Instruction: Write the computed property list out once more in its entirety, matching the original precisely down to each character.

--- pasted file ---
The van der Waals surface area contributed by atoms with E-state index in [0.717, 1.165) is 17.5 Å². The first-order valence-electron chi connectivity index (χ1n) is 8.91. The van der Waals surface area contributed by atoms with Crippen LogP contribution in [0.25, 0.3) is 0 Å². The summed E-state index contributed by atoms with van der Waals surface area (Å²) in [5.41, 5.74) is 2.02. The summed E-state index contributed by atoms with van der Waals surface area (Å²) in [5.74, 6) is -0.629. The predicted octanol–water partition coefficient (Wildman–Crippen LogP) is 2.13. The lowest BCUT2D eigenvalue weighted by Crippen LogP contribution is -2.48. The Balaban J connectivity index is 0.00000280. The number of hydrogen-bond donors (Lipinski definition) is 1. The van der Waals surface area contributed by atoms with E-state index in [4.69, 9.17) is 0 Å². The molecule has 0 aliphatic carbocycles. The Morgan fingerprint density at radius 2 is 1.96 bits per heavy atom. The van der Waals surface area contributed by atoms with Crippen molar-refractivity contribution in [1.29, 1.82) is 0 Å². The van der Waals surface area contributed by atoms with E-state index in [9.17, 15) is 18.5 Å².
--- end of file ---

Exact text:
The van der Waals surface area contributed by atoms with E-state index in [0.717, 1.165) is 17.5 Å². The first-order valence-electron chi connectivity index (χ1n) is 8.91. The van der Waals surface area contributed by atoms with Crippen LogP contribution in [0.25, 0.3) is 0 Å². The summed E-state index contributed by atoms with van der Waals surface area (Å²) in [5.41, 5.74) is 2.02. The summed E-state index contributed by atoms with van der Waals surface area (Å²) in [5.74, 6) is -0.629. The predicted octanol–water partition coefficient (Wildman–Crippen LogP) is 2.13. The lowest BCUT2D eigenvalue weighted by Crippen LogP contribution is -2.48. The Balaban J connectivity index is 0.00000280. The number of hydrogen-bond donors (Lipinski definition) is 1. The van der Waals surface area contributed by atoms with E-state index in [4.69, 9.17) is 0 Å². The molecule has 0 aliphatic carbocycles. The Morgan fingerprint density at radius 2 is 1.96 bits per heavy atom. The van der Waals surface area contributed by atoms with Crippen molar-refractivity contribution in [1.29, 1.82) is 0 Å². The van der Waals surface area contributed by atoms with E-state index in [9.17, 15) is 18.5 Å².